Yesterday, I neglected to discuss the most controversial part of The Shack. I try to blog about something I read in a book each day, and, in my reading of The Shack yesterday, I came across its controversial discussion of other religions, on pages 181-182. But I did not blog about that, probably because (1.) I somehow forgot about it, and (2.) I chose to focus in yesterday’s post on the issue of theodicy, how God can allow bad things to happen. That’s the issue that brought Mack to the shack in the first place.
Here, I want to comment some on the issue of other religions in The Shack, as well as give you an opportunity to give me your two-cents (as long as you’re polite and refrain from flamboyant apocalyptic language). Here’s the controversial discussion between Jesus and Mack about other religions:
Jesus: Remember, the people who know me are the ones who are free to live and love without any agenda.
Mack: Is that what it means to be a Christian?
Jesus: Who said anything about being a Christian? I’m not a Christian.
Mack: No, I suppose you aren’t.
Jesus: Those who love me come from every system that exists. They were Buddhists or Mormons, Baptists or Muslims, Democrats, Republicans and many who don’t vote or are not part of any Sunday morning or religious institutions. I have followers who were murderers and many who were self-righteous. Some are bankers and bookies, Americans and Iraqis, Jews and Palestinians. I have no desire to make them Christian, but I do want to join them in their transformation into sons and daughters of my Papa, into my brothers and sisters, into my Beloved.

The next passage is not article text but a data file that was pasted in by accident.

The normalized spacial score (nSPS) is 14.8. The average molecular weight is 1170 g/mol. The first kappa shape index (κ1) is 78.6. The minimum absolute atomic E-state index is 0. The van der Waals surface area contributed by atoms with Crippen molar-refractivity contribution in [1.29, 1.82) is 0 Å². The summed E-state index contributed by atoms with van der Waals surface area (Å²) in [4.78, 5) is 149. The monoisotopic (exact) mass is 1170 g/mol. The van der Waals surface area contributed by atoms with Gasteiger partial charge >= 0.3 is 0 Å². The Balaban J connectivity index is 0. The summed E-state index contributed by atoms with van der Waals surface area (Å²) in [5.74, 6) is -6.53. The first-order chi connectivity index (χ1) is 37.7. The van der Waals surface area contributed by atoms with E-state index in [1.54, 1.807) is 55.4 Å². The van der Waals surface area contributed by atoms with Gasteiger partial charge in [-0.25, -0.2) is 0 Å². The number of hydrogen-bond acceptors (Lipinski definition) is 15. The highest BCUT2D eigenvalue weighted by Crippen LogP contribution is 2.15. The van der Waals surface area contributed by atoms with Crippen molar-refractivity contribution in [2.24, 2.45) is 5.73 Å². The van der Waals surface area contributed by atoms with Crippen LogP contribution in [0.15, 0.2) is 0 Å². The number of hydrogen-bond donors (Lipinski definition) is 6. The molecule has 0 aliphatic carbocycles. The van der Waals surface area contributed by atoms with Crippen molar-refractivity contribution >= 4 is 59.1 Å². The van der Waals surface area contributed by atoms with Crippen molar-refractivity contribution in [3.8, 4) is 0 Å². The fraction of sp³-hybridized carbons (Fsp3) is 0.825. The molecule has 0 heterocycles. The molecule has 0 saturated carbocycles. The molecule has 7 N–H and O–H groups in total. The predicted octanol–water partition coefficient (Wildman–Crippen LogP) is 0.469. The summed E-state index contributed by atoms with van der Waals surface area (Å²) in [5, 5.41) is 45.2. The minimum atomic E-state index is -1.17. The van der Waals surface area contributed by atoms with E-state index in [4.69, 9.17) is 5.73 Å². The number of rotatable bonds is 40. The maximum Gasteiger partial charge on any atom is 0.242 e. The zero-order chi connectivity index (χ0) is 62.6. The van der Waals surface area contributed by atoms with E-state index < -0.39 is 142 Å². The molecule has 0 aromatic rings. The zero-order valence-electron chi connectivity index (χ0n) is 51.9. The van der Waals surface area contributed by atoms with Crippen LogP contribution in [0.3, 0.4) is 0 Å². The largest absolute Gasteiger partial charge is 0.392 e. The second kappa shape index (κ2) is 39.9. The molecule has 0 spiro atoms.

Mack: Does that mean that all roads will lead to you?
Jesus: Not at all. Most roads don’t lead anywhere. What it does mean is that I will travel any road to find you.
What is this saying? That there are followers of Jesus in non-Christian religions, who may not believe in Jesus, but who are part of God’s family because they are “free to live and love without any agenda”? Is this like Karl Rahner’s idea of the “anonymous Christian”? Or Aslan’s statement in C.S. Lewis’ The Last Battle that the guy who was faithful to Tash was at least faithful to something, and so Aslan transfers the guy’s service to Tash onto himself (Aslan), as if he was serving Aslan all along?
Is it saying that other religions can be a preparation for faith in Christ, since Jesus will meet people where they are in an attempt to bring them to faith in him?
It’s puzzling that Jesus says “They were Buddhists”, etc. (emphasis mine). Does that mean that they aren’t Buddhists now, but believe in Christ? The murderers and the self-righteous are presumably not murderers and self-righteous anymore.
And yet, Jesus says that he has no desire to make people Christian. Does that mean that Christian beliefs are unimportant—or at least not as important as love, which is what doctrines such as the Trinity and the sacrifice of Christ are actually getting at? Does The Shack hold that one doesn’t have to believe in the Trinity and the sacrifice of Christ to be part of God’s family, since one can show love—the point of those doctrines—without assent to those concepts, per se?
Or is this book criticizing organized Christianity, or cultural Christianity, or Christianity as a Western construct?
The Shack does believe that Jesus died and rose again to heal God’s broken creation. But does its author think that belief in Jesus is necessary? And, apart from belief in Jesus, how can Jesus heal God’s broken creation? I mean, knowledge of Jesus is a necessary ingredient somewhere, isn’t it? If Jesus died to give us a good example of sacrifice and to heal our corruption that way, we have to believe in Jesus’ sacrifice for that doctrine to have its effect, right?
Can there be sanctification apart from faith in Christ. And, if so, why did Christ have to die and rise again? Can Christ do something in the hearts of those who don’t acknowledge him directly? There are some who believe that Christ’s death absolved the sins even of those who don’t believe in him. Is their idea that Christ removed the barrier that their sins erected between themselves and God, and so now Christ can work in their hearts, whether they believe in him or not?
What is William Young getting at, and is it biblical (not that I’m comfortable with that word, for the Bible has a variety of viewpoints, but some ideas aren’t even in the ballpark of the Bible)?